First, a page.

1. ## Circle problem

For what value of a will a circle centered at (2, -3) pass through points (1,a) and (a,3) in the standard (x,y) plane?

The answer should be 3, but how?? And how would you find the radius too?

2. Since it's a circle, the distance from the centre to any point will be the same.

So $\displaystyle \sqrt{(2-1)^2 + (-3-a)^2} = \sqrt{(2-a)^2 + (-3-3)^2}$

$\displaystyle \sqrt{1 + 9 + 6a + a^2} = \sqrt{4 - 4a + a^2 + 36}$

$\displaystyle \sqrt{a^2 + 6a + 10} = \sqrt{a^2 - 4a + 40}$

$\displaystyle a^2 + 6a + 10 = a^2 - 4a + 40$

$\displaystyle 6a + 10 = -4a + 40$

$\displaystyle 10a + 10 = 40$

$\displaystyle a + 1 = 4$

$\displaystyle a= 3$.

3. Originally Posted by dannyc
For what value of a will a circle centered at (2, -3) pass through points (1,a) and (a,3) in the standard (x,y) plane?

The answer should be 3, but how??
The circle equation is Pythagoras' theorem applied to all points (x, y) on the circumference and the centre (2, -3).

$\left(x-x_c\right)^2+\left(y-y_c\right)^2=R^2$

Use the 2 given points to find "a"

$(x-2)^2+(y--3)^2=R^2$

$(1-2)^2+(a+3)^2=R^2\;\;for\;\;(x,y)=(1,a)$

$(a-2)^2+(3+3)^2=R^2\;\;for\;\;(x,y)=(a,3)$

therefore solve for

$(a-2)^2+6^2=(-1)^2+(a+3)^2$

as "Prove It" showed.

Alternatively, if you use the $x^2+y^2+2gx+2fy+c=0$ form

then the centre is $(-g,-f)=(2,-3)$

Therefore

$1+a^2-4(1)+6a+c=0$

$a^2+9-4a+6(3)+c=0$

In solving these, $a^2$ and $c$ are eliminated, to give

$6a-3=27-4a\Rightarrow\ 10a=30$

And how would you find the radius too?
Given "a", you can then calculate the radius

$(-1)^2+(a+3)^2=R^2\Rightarrow\ 1+6^2=R^2\Rightarrow\ R=\sqrt{37}$

4. Thanks you guys! I get it now Just a quick thought though, without knowing what a is, could you have found the radius by taking the x coordinate from both points and taking the y coordinate from both points?
I still get $(1 - 2)^2 + (3 + 3)^2 = r^2$ and so $r^2 = 37$ (Or is this not legal since I'm using all 3 points at the same time?)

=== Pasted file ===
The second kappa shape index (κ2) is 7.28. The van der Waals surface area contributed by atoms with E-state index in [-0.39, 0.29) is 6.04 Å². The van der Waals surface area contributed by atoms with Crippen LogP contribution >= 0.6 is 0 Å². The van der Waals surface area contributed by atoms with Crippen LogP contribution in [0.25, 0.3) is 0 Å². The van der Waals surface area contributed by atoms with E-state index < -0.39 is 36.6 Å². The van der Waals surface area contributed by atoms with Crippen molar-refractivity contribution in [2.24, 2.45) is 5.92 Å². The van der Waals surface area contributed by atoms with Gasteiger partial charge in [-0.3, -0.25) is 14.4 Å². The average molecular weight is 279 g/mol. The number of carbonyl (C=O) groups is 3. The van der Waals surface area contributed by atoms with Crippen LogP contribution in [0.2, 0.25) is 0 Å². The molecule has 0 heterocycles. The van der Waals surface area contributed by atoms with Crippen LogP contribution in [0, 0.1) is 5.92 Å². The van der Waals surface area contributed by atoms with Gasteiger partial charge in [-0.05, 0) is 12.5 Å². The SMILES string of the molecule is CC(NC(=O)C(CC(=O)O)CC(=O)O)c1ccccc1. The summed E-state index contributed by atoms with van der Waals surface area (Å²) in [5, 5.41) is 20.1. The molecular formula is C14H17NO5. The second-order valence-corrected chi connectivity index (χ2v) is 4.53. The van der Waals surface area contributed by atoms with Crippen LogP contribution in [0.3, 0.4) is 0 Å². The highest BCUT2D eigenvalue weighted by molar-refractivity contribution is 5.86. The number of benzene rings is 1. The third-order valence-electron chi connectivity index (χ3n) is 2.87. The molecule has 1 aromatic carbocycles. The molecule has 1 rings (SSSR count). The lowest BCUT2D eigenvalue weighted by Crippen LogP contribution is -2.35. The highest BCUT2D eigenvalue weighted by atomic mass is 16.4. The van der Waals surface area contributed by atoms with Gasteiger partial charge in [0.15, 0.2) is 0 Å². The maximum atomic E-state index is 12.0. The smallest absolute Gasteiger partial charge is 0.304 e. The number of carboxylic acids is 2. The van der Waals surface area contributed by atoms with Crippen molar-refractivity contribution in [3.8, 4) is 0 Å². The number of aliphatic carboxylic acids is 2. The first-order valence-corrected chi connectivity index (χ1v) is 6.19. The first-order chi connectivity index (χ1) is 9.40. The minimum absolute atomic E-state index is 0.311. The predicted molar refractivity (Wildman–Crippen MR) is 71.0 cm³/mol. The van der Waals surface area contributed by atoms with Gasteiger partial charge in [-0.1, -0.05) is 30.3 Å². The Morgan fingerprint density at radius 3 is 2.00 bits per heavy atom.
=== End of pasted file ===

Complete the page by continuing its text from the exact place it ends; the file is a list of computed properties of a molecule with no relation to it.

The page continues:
5. Originally Posted by dannyc
Thanks you guys! I get it now Just a quick thought though, without knowing what a is, could you have found the radius by taking the x coordinate from both points and taking the y coordinate from both points?
I still get $(1 - 2)^2 + (3 + 3)^2 = r^2$ and so $r^2 = 37$ (Or is this not legal since I'm using all 3 points at the same time?)
No, it doesn't work,
but you could get marked correctly in a test if the teacher did not check your work!
or if you did not state that that is what you were doing!

It would probably have been assumed that since you found the value of "a"
you were now using the point (1,a)=(1,3)

but to use y from one point and x from another point is incorrect....

$(x,y)$ refers to the horizontal and vertical co-ordinates of any "specific"
point on the circumference of the circle.

For example, if a circle circumference contains the points (4,3) and (0,5)
then it doesn't follow that it contains the point (4,5).

6. Thanks Archie that makes sense. Also, I never seen the other equation form of the circle with "c" before, that's pretty clever too

7. Originally Posted by dannyc
Thanks Archie that makes sense. Also, I never seen the other equation form of the circle with "c" before, that's pretty clever too
The other one is the "multiplied out" version of

$(x+g)^2+(y+f)^2=R^2$

where the centre co-ordinates are labelled $(-g,-f)$ instead of $\left(x_c,y_c\right)$

Then, both sides being equal, they are subtracted...

$(x+g)^2+(y+f)^2-R^2=0$

so the "c" will be $g^2+f^2-R^2$

That version is often employed to find centre co-ordinates and radius
by algebraic solving of simultaneous equations.
It's just a convention though. No different to the first method.